Obama thinks the press is too tough on him
The Kansas City Star
Hard to believe, but that’s what the NYT is reporting. Obama sees himself as an informal “media critic in chief,” and “has come to believe the news media have had a role in frustrating his ambitions to change the terms of the country’s political discussion.”
The opening anecdote of the story is a window on the climate of opinion in the White House.
Staffers groused after the stimulus passed that the media didn’t talk much about how many jobs would be created or how much infrastructure would be fixed. Instead, fixated on other things. A USA Today piece said, “Traffic Set to Slow as Stimulus Gears Up,” which prompted Jared Bernstein, an economist in the administration at the time, to cry, “The feeling was, ‘man, we can’t catch a break.’ ”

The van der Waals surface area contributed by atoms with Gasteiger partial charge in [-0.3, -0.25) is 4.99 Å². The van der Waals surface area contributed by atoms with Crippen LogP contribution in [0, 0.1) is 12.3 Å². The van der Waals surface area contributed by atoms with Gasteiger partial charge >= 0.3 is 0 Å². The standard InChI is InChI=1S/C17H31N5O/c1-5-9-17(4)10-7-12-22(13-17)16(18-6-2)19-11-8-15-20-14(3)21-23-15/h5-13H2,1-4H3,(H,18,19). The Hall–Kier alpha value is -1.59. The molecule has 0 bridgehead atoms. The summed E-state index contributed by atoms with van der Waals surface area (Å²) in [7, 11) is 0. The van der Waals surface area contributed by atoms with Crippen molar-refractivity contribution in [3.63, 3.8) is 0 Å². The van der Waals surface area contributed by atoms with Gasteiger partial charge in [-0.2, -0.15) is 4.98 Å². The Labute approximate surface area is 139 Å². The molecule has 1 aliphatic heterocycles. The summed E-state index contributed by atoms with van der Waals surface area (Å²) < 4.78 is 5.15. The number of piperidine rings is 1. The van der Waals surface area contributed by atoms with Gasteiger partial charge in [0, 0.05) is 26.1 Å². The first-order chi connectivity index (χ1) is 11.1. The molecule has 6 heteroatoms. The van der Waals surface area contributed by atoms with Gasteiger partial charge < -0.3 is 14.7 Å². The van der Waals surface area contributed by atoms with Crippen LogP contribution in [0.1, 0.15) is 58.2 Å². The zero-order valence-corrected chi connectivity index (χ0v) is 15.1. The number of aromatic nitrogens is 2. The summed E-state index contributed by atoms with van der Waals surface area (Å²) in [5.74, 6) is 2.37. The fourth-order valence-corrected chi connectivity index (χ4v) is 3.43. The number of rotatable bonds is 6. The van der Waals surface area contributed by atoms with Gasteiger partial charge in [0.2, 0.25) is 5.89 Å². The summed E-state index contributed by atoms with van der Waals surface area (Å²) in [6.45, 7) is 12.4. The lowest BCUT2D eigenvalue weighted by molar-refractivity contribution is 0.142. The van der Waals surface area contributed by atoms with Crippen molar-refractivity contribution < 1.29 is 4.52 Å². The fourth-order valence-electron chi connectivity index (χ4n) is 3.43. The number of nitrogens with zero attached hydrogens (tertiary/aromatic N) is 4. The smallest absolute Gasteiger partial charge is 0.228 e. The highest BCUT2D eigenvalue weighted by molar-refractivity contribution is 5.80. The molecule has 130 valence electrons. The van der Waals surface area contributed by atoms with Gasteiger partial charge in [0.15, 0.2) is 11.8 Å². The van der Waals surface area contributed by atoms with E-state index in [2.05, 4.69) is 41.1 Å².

No president gets a free ride from the press but Obama has had it much easier than most. Recall, for example, all those early, over-the-top comparisons to Lincoln. He’s certainly had it easier than any Republican.
Compare his overall media treatment with the press’s inept treatment of Mitt Romney’s largely successful recent foreign trip. Or the current Newsweek cover on Romney, headlined: “The wimp factor.”
Maybe somebody should tell Obama it’s time to man-up and stop whining about your press clips.
Walter Russell Mead nails it in a recent post: “But overall, this president still benefits far more than most of his predecessors from a press that generally likes him, agrees with his policies on most key issues, and deeply hopes that he will be re-elected in November. Few incumbents have ever had this kind of support from the Fourth Estate; few challengers have ever had such a hard time getting a break from the media as Governor Romney.”